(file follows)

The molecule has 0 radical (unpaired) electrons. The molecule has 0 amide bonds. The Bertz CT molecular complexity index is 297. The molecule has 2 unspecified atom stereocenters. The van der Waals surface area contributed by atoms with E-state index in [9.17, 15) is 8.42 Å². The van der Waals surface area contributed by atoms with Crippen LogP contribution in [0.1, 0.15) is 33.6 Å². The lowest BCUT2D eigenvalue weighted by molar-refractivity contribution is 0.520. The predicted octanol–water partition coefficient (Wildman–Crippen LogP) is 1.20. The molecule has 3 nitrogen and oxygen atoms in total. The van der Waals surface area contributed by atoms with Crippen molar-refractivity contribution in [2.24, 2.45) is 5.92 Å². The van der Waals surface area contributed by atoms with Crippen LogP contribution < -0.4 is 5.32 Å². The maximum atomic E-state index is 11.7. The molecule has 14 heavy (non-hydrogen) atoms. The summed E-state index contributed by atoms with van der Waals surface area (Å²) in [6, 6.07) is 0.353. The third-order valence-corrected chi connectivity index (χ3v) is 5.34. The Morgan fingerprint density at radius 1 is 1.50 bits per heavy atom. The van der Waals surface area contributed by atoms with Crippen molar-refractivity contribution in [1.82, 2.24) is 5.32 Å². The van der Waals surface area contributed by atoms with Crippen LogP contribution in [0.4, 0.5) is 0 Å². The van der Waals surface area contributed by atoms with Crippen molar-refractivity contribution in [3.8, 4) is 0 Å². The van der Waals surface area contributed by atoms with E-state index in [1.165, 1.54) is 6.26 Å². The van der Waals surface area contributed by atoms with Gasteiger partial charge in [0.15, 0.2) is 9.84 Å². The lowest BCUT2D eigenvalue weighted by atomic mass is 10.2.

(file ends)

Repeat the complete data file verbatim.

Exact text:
The molecule has 0 radical (unpaired) electrons. The molecule has 0 amide bonds. The Bertz CT molecular complexity index is 297. The molecule has 2 unspecified atom stereocenters. The van der Waals surface area contributed by atoms with E-state index in [9.17, 15) is 8.42 Å². The van der Waals surface area contributed by atoms with Crippen LogP contribution in [0.1, 0.15) is 33.6 Å². The lowest BCUT2D eigenvalue weighted by molar-refractivity contribution is 0.520. The predicted octanol–water partition coefficient (Wildman–Crippen LogP) is 1.20. The molecule has 3 nitrogen and oxygen atoms in total. The van der Waals surface area contributed by atoms with Crippen molar-refractivity contribution in [2.24, 2.45) is 5.92 Å². The van der Waals surface area contributed by atoms with Crippen LogP contribution < -0.4 is 5.32 Å². The maximum atomic E-state index is 11.7. The molecule has 14 heavy (non-hydrogen) atoms. The summed E-state index contributed by atoms with van der Waals surface area (Å²) in [6, 6.07) is 0.353. The third-order valence-corrected chi connectivity index (χ3v) is 5.34. The Morgan fingerprint density at radius 1 is 1.50 bits per heavy atom. The van der Waals surface area contributed by atoms with Crippen molar-refractivity contribution in [1.82, 2.24) is 5.32 Å². The van der Waals surface area contributed by atoms with Crippen LogP contribution in [0.4, 0.5) is 0 Å². The van der Waals surface area contributed by atoms with Crippen molar-refractivity contribution in [3.8, 4) is 0 Å². The van der Waals surface area contributed by atoms with E-state index in [1.165, 1.54) is 6.26 Å². The van der Waals surface area contributed by atoms with Gasteiger partial charge in [0.15, 0.2) is 9.84 Å². The lowest BCUT2D eigenvalue weighted by atomic mass is 10.2.